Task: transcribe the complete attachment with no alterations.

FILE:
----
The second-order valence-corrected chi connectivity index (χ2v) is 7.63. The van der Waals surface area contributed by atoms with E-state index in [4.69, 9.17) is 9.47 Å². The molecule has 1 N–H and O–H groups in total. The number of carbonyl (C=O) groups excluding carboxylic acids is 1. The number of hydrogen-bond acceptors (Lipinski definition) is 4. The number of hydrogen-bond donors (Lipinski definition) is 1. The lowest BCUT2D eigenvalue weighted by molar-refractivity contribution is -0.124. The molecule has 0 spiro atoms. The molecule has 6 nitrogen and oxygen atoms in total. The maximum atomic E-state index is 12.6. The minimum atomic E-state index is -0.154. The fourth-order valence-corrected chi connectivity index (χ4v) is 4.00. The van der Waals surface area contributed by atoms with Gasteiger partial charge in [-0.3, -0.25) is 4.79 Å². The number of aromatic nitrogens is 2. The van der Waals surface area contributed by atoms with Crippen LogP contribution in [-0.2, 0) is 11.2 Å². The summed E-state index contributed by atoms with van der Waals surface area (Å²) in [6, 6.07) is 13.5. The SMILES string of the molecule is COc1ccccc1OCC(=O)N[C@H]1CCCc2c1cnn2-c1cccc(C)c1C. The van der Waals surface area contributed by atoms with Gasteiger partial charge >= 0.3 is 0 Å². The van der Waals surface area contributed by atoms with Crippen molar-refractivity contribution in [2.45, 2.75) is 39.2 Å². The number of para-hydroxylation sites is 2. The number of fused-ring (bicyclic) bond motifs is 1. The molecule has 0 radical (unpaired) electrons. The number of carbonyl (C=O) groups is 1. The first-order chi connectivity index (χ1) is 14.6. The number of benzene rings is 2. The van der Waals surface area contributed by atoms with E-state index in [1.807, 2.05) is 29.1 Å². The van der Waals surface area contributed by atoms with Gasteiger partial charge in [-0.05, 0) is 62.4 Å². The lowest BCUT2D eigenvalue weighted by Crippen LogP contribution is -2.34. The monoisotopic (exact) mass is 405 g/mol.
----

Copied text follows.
The second-order valence-corrected chi connectivity index (χ2v) is 7.63. The van der Waals surface area contributed by atoms with E-state index in [4.69, 9.17) is 9.47 Å². The molecule has 1 N–H and O–H groups in total. The number of carbonyl (C=O) groups excluding carboxylic acids is 1. The number of hydrogen-bond acceptors (Lipinski definition) is 4. The number of hydrogen-bond donors (Lipinski definition) is 1. The lowest BCUT2D eigenvalue weighted by molar-refractivity contribution is -0.124. The molecule has 0 spiro atoms. The molecule has 6 nitrogen and oxygen atoms in total. The maximum atomic E-state index is 12.6. The minimum atomic E-state index is -0.154. The fourth-order valence-corrected chi connectivity index (χ4v) is 4.00. The van der Waals surface area contributed by atoms with Gasteiger partial charge in [-0.3, -0.25) is 4.79 Å². The number of aromatic nitrogens is 2. The van der Waals surface area contributed by atoms with Crippen LogP contribution in [-0.2, 0) is 11.2 Å². The summed E-state index contributed by atoms with van der Waals surface area (Å²) in [6, 6.07) is 13.5. The SMILES string of the molecule is COc1ccccc1OCC(=O)N[C@H]1CCCc2c1cnn2-c1cccc(C)c1C. The van der Waals surface area contributed by atoms with Gasteiger partial charge >= 0.3 is 0 Å². The van der Waals surface area contributed by atoms with Crippen molar-refractivity contribution in [2.45, 2.75) is 39.2 Å². The number of para-hydroxylation sites is 2. The number of fused-ring (bicyclic) bond motifs is 1. The molecule has 0 radical (unpaired) electrons. The number of carbonyl (C=O) groups is 1. The first-order chi connectivity index (χ1) is 14.6. The number of benzene rings is 2. The van der Waals surface area contributed by atoms with E-state index in [1.807, 2.05) is 29.1 Å². The van der Waals surface area contributed by atoms with Gasteiger partial charge in [-0.05, 0) is 62.4 Å². The lowest BCUT2D eigenvalue weighted by Crippen LogP contribution is -2.34. The monoisotopic (exact) mass is 405 g/mol.